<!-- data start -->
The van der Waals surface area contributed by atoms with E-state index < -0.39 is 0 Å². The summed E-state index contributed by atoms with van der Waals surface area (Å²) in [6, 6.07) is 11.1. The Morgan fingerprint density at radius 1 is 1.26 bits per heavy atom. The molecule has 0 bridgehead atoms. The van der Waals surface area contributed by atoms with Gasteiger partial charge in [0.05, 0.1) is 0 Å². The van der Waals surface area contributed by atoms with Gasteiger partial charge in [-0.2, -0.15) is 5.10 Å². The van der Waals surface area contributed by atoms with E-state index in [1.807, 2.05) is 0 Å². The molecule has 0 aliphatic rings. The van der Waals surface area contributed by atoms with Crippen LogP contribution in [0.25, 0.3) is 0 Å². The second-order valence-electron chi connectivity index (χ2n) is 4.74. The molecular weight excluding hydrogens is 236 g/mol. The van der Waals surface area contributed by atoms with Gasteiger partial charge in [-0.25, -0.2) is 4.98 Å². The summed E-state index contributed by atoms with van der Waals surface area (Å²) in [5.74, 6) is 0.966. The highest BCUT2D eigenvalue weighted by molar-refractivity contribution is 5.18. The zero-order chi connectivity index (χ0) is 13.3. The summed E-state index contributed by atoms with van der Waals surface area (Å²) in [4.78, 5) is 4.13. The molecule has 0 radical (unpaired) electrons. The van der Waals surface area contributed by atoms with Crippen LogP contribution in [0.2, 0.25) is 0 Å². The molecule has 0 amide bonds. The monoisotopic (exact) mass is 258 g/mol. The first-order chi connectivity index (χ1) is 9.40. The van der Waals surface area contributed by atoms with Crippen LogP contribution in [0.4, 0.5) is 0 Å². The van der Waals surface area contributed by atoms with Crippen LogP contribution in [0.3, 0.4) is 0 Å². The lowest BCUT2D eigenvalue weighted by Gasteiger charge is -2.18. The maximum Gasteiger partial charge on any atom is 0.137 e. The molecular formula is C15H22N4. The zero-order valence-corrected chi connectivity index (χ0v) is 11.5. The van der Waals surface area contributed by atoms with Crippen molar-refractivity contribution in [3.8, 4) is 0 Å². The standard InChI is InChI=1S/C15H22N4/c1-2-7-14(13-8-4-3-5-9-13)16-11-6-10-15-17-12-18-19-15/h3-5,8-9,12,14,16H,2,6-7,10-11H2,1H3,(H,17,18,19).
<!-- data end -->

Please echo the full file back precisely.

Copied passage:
The van der Waals surface area contributed by atoms with E-state index < -0.39 is 0 Å². The summed E-state index contributed by atoms with van der Waals surface area (Å²) in [6, 6.07) is 11.1. The Morgan fingerprint density at radius 1 is 1.26 bits per heavy atom. The molecule has 0 bridgehead atoms. The van der Waals surface area contributed by atoms with Gasteiger partial charge in [0.05, 0.1) is 0 Å². The van der Waals surface area contributed by atoms with Gasteiger partial charge in [-0.2, -0.15) is 5.10 Å². The van der Waals surface area contributed by atoms with E-state index in [1.807, 2.05) is 0 Å². The molecule has 0 aliphatic rings. The van der Waals surface area contributed by atoms with Crippen LogP contribution in [0.25, 0.3) is 0 Å². The second-order valence-electron chi connectivity index (χ2n) is 4.74. The molecular weight excluding hydrogens is 236 g/mol. The van der Waals surface area contributed by atoms with Gasteiger partial charge in [-0.25, -0.2) is 4.98 Å². The summed E-state index contributed by atoms with van der Waals surface area (Å²) in [5.74, 6) is 0.966. The highest BCUT2D eigenvalue weighted by molar-refractivity contribution is 5.18. The zero-order chi connectivity index (χ0) is 13.3. The summed E-state index contributed by atoms with van der Waals surface area (Å²) in [4.78, 5) is 4.13. The molecule has 0 radical (unpaired) electrons. The van der Waals surface area contributed by atoms with Crippen LogP contribution in [0.2, 0.25) is 0 Å². The molecule has 0 amide bonds. The monoisotopic (exact) mass is 258 g/mol. The first-order chi connectivity index (χ1) is 9.40. The van der Waals surface area contributed by atoms with Crippen LogP contribution in [0.4, 0.5) is 0 Å². The van der Waals surface area contributed by atoms with Crippen LogP contribution in [0.3, 0.4) is 0 Å². The lowest BCUT2D eigenvalue weighted by Gasteiger charge is -2.18. The maximum Gasteiger partial charge on any atom is 0.137 e. The molecular formula is C15H22N4. The zero-order valence-corrected chi connectivity index (χ0v) is 11.5. The van der Waals surface area contributed by atoms with Crippen molar-refractivity contribution in [3.8, 4) is 0 Å². The standard InChI is InChI=1S/C15H22N4/c1-2-7-14(13-8-4-3-5-9-13)16-11-6-10-15-17-12-18-19-15/h3-5,8-9,12,14,16H,2,6-7,10-11H2,1H3,(H,17,18,19).